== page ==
King Edward presumably studied the Bible in Latin and possibly Greek.
Satellitium animi ('Escort of the Soul'), a collection of maxims gathered by Juan Luis Vives for the instruction of Princess Mary, whom he tutored and to whom he dedicated this book.
The Latin text of Fabulas Aesopi was standard reading for schoolboys.
Versification in Latin.
MarginaliaThe order and time of the kinges departure.Now to returne agayne from whcne we haue digressed, whych is to signifie some part of the order and maner of hys godly departing: as the time approched when it pleased almightie God to call thys young king from vs, whych was the. vj. day of Iuly, the yeare abouesayd, about. iij. houres before hys death, this godly chylde, hys eyes being closed, speaking to him selfe and thinking none to haue heard hym, made this prayer as followeth.[Back to Top]
MarginaliaThe kings prayer at hys death.LORD GOD, deliuer me out of this miserable and wretched life, and take me among thy chosen: howe be it not my wyll, but thy wyll be done. Lord I commit my spirite to thee. Oh Lorde thou knowest how happy it were for me to be with thee: yet for thy chosens sake send me life and health, that I may truly serue thee. Oh my Lorde God, blesse thy people, and saue thine enheritaunce. Oh Lorde God, saue thy chosen people of England. Oh my Lord God, defend this Realme frō Papistry, and maintayne thy true religion, that I and my people may prayse thy holy name, for thy sonne Iesus Christes sake.[Back to Top]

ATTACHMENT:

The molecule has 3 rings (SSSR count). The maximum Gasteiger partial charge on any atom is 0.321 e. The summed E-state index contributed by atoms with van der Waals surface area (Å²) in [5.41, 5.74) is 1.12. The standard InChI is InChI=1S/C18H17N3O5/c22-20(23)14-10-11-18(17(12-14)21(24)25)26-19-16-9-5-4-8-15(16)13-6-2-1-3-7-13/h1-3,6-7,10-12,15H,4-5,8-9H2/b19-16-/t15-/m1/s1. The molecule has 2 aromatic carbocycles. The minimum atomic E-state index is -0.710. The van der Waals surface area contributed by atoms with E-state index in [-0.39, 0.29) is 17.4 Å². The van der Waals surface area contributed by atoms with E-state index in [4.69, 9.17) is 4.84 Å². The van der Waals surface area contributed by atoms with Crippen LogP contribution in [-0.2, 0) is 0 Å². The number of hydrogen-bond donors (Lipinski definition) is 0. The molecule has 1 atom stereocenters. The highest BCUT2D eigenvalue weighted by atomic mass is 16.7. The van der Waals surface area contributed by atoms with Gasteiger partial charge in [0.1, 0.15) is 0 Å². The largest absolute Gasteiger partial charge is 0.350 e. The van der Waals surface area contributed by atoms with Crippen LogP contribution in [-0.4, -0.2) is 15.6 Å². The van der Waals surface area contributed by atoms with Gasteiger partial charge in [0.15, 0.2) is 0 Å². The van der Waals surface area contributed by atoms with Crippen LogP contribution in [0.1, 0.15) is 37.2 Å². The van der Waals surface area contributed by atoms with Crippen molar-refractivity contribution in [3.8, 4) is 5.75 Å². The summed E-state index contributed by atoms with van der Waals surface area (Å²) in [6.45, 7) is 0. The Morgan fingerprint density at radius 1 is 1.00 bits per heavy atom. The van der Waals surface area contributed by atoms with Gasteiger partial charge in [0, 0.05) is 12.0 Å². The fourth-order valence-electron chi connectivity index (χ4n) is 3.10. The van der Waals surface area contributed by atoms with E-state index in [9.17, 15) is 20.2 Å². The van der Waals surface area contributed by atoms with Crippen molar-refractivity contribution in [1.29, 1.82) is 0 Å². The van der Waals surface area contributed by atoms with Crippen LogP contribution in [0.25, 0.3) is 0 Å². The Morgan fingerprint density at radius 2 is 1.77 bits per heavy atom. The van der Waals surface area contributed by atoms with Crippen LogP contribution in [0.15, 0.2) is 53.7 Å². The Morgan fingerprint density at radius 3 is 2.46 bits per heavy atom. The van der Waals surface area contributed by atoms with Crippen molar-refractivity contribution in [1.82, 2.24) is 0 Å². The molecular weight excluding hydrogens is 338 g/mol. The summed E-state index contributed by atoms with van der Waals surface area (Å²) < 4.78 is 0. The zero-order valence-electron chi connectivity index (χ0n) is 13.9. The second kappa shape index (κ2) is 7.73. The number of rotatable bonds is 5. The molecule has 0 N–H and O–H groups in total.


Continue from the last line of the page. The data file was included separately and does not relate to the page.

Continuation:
Then turned hee hys face, and seyng who was by hym, sayd vnto them: are ye so nygh? I thought you had bene further of. Then Doctour Owen sayd: we heard you speake to your selfe, but what you sayd wee know not. He then (after his fashion smilingly) said: I was praying to God. The last wordes of his panges were these: MarginaliaThe last wordes of K. Edward.I am faynt, Lord haue mercy vpō me, & take my spirite. And thus he yelded vp the ghost
Cattley/Pratt, VI, 352, fn 1: '"The witnesses hereof present were, sir Thomas Wrothe, sir Henry Sidney, two of the chief gentlemen of the privy-chamber; doctor Owen, doctor Wendy, and Christopher Salmon, groom." See Edition 1563, page 888, second set'.
MarginaliaThe Lady Mary wedded to Custome.This briefly may suffice to vnderstande, that for all the writing, sending, & practising wyth the lady Mary, by the King and hys Counsayle, and also by Byshop Ridley, yet would she not be reclamed from her owne singular opinion fixed vpon custome, to geue any indifferent hearing to the worde and voyce of veritie.
This brief account serves as a link between the reigns of Edward VI and Mary Tudor. In it, Foxe (at times somewhat tendentiously) maintains that Mary was rejected by both her father and her brother because of her obstinate adherence to Catholicism. The narrative (and Book Nine) concludes with a grim story of Nicholas Ridley's visit to Mary in order to preach to her, and her refusal to hear him. Foxe bases this short narrative on a miscellany of sources: two letters from Mary to Henry VIII, written in 1533, and - for his account of Ridley's interview with Mary - on Edmund Grindal.[Back to Top]
Thomas S. Freeman